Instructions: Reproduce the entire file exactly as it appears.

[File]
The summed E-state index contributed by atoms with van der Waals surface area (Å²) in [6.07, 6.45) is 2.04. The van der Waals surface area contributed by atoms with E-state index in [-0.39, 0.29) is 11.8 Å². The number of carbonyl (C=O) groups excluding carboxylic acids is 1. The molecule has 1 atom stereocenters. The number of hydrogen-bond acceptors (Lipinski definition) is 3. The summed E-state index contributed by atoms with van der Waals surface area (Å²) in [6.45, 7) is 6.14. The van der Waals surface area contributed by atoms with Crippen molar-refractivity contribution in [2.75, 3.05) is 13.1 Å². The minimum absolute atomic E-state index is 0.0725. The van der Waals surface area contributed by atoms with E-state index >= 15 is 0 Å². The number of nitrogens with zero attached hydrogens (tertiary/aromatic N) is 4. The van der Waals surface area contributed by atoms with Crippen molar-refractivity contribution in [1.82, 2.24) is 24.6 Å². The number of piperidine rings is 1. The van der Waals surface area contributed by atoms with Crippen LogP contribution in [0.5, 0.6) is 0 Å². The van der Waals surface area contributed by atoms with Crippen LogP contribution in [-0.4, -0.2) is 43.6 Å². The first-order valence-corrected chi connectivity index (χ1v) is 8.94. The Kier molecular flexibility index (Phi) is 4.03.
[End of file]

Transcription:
The summed E-state index contributed by atoms with van der Waals surface area (Å²) in [6.07, 6.45) is 2.04. The van der Waals surface area contributed by atoms with E-state index in [-0.39, 0.29) is 11.8 Å². The number of carbonyl (C=O) groups excluding carboxylic acids is 1. The molecule has 1 atom stereocenters. The number of hydrogen-bond acceptors (Lipinski definition) is 3. The summed E-state index contributed by atoms with van der Waals surface area (Å²) in [6.45, 7) is 6.14. The van der Waals surface area contributed by atoms with Crippen molar-refractivity contribution in [2.75, 3.05) is 13.1 Å². The minimum absolute atomic E-state index is 0.0725. The van der Waals surface area contributed by atoms with E-state index >= 15 is 0 Å². The number of nitrogens with zero attached hydrogens (tertiary/aromatic N) is 4. The van der Waals surface area contributed by atoms with Crippen molar-refractivity contribution in [1.82, 2.24) is 24.6 Å². The number of piperidine rings is 1. The van der Waals surface area contributed by atoms with Crippen LogP contribution in [0.5, 0.6) is 0 Å². The van der Waals surface area contributed by atoms with Crippen LogP contribution in [-0.4, -0.2) is 43.6 Å². The first-order valence-corrected chi connectivity index (χ1v) is 8.94. The Kier molecular flexibility index (Phi) is 4.03.